Since 2018, ENCS organises its knowledge development in 3 programs: policy, architecture, and operations. Below, you can explore what we worked on these areas in 2020.
The security programs of 2020 focused on the following activities:
- In the policy program, the focus in 2020 was on European regulation. ENCS anticipated that grid operators would be affected more and more by European laws and directives on security, such as the NIS directive, the Cybersecurity Act and the network code on cybersecurity. By being actively involved in EU groups, ENCS aimed to inform its members on these developments and, where possible, influence regulation so that it addresses topics important to grid operators in the right way.
- In the architecture program, we expanded the work on security requirements. New requirement sets were developed to cover distributed energy resources and central systems.
- In the operations program, we planned to create an active community of security operations analysts at ENCS members that can share operational information about vulnerabilities, threats, and recommendations on how to address them.
In the 2020 security programs, ENCS produced 31 new documents on its portal and organized 19 community events. Below, you can read more about what we achieved on our security architecture program for 2020.
Security architecture program 2020
In 2020, ENCS expanded the work on security requirements. New requirement sets were developed to cover distributed energy resources and central systems. The approach developed for testing and certification was improved and validated in projects. The existing requirement sets for field components were updated.
Distributed Energy Resources (DER)
In 2020, ENCS completed a comprehensive project on DER security in cooperation with WindEurope and SolarPower Europe to work jointly towards a European grid with no weakest link in the chain. The project has produced a risk assessment for DER security, a set of recommended security measures for DER operators, a set of recommended security measures for grid operators connecting to DER, a set of procurement requirements for field devices to be used by the DER operator, and a position paper on DER security providing context on the subject and the main project results.
ENCS worked on covering key central systems still missing from requirement sets. A security architecture and procurement requirements for SCADA/EMS/DMS systems were developed. In addition to the above-mentioned security architecture, ENCS analyzed what would be needed to implement a zero-trust approach for a SCADA system in a whitepaper. Their criticality means that these systems would especially benefit from better resilience against cyber-attacks.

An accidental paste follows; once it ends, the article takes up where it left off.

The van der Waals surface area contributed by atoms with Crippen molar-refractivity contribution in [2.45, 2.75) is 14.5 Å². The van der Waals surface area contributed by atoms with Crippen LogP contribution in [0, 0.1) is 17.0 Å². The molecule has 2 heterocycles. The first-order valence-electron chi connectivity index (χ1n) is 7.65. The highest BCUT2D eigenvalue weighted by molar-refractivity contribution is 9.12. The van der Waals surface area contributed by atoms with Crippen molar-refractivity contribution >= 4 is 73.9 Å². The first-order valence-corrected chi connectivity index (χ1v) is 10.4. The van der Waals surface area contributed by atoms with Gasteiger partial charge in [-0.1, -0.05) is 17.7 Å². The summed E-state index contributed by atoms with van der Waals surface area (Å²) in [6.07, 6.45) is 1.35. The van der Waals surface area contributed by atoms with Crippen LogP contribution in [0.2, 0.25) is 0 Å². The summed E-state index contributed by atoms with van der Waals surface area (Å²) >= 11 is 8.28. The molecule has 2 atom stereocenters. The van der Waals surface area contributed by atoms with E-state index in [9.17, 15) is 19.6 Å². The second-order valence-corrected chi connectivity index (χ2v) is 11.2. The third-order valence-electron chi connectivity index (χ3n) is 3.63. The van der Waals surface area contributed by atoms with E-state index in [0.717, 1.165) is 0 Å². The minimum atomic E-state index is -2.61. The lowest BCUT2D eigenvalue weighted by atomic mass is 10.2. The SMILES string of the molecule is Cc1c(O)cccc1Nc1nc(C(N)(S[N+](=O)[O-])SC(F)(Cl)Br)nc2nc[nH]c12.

ENCS developed a recommendation for access control in OT environments. Different technologies for centralized access control, such as LDAP, Active Directory, RADIUS and TACACS, were compared and available solutions for managing remote access were reviewed. Engineers commonly use a web interface to configure and maintain devices, as they provide easy access. But by using it they may inadvertently help to spread attacks. ENCS recommends managing field devices through other means than web interfaces and has published a whitepaper detailing the risks.
As engineers from grid operators or their vendors use engineering laptops in their daily work, these devices are exposed to a variety of threats and the impact of compromise is especially high. That is why ENCS developed a security architecture to protect engineering laptops.
ENCS also developed a recommended security architecture for sensor system, particularly those based on IoT technologies. It gives a set of technical measures that those designing and maintaining the systems can use to mitigate security risks by reducing the likelihoods. Further, ENCS provides a harmonized set of security requirements that grid operators can use directly in their procurement documents for sensors. The requirements have been reviewed by both grid operators and sensor vendors, and are designed to fit into existing processes and procedures.
In 2019, the member project on procuring secure equipment began to explore the opportunity of testing directly for equipment vendors instead of grid operators. Doing so allows more cost-effective testing, as the cost of testing can be shared between all users of a component. To be able to test against existing ENCS requirements, standardized test plans for different types of equipment were developed including Electric vehicles (EV), smart meters and data concentrators.
ENCS saw that vendors were increasingly including hardware security measures in smart grid field devices. However, some may not mitigate the real security risks. To get effective measures, grid operators should therefore include specific requirements in their procurement process. ENCS assessed the physical risks to field devices and developed recommendations for such hardware security measures. A test report of evaluating a distribution automation (DA) RTU against the recommended ENCS requirements has been made available.
Further, ENCS published strategy for grid operators to protect distribution automation systems against physical attacks on field locations. The focus is on how to harden the RTU itself as much as possible, while using the system architecture to limit the impact of determined attacks to a single location.
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